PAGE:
One such is the winter-flowering jasmine, Jasminum nudiflorum.
I’ll be honest – I don’t ever remember planting it, since I have lived in only a few houses since I was married all those years ago, and I have found a plant of winter jasmine growing in every one of my gardens!
Mind you, I have welcomed its existence every autumn and winter since then, for it is one of the most reliable “doers” in any garden.
Its botanical name refers to the fact that it flowers on naked stems and the yellow flowers are carried at any time from November until February.
Only severe weather – when the stems are rimed with frost – will cause its blooms to be stopped in their tracks but once the cold snap has passed the plant recovers and the flowering continues.
Cut a few stems for a pot on your desk or table and enjoy it at close quarters over the next four months.
Only when it stops flowering will you need to worry about pruning and many folk stay their hand with the secateurs for many years.
Too many years – for the plant becomes mattress-like if left alone too long.
The trick is to cut out a few of the oldest flowered stems each year in March and to tie in new, healthy green ones.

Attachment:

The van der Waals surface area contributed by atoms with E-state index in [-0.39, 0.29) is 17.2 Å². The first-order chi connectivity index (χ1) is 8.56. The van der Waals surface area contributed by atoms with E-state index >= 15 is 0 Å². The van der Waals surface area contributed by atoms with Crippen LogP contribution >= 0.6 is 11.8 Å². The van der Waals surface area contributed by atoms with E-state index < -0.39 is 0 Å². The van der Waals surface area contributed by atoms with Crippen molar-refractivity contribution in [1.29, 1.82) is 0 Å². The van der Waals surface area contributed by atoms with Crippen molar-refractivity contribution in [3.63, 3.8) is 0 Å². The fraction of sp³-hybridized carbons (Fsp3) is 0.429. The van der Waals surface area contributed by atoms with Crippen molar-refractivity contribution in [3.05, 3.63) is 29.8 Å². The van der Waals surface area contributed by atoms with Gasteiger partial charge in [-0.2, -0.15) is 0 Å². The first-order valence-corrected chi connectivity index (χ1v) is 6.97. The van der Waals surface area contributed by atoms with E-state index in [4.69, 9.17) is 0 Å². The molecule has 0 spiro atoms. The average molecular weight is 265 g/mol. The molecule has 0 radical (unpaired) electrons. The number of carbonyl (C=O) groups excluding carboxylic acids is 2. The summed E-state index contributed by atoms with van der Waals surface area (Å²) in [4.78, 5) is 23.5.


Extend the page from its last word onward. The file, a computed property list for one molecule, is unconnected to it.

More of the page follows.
This is a counsel of perfection, for a mature jasmine makes a welter of branches that are the very devil to get to the bottom of.
But take your courage in both hands (and your loppers, if the plant is very overgrown) and have a go at it.
It will make new growth during the following summer and quickly recover from its haircut.
A wall or fence of any aspect will suit this scrambler and horizontal wires or trellis will allow its stems to be tied in.
Propagation could not be easier – on an older plant you will probably find three or four youngsters growing at its base as a result of “tip layering”.
A shoot of jasmine has only to touch the soil to form roots and start up life.
If your plant has not done this, bury a few shoot tips and in a year of so you’ll have babies to spread about or give away.
So don’t spurn this plant just because it is ubiquitous. During this cold, grey season it provides its own burst of sunshine, whatever the soil or situation.
Don’t miss Alan’s gardening column today and Tip Of The Day every weekday in the Daily Express.
For more information on his range of gardening products visit alantitchmarsh.com.
Published at Sat, 11 Nov 2017 00:01:00 +0000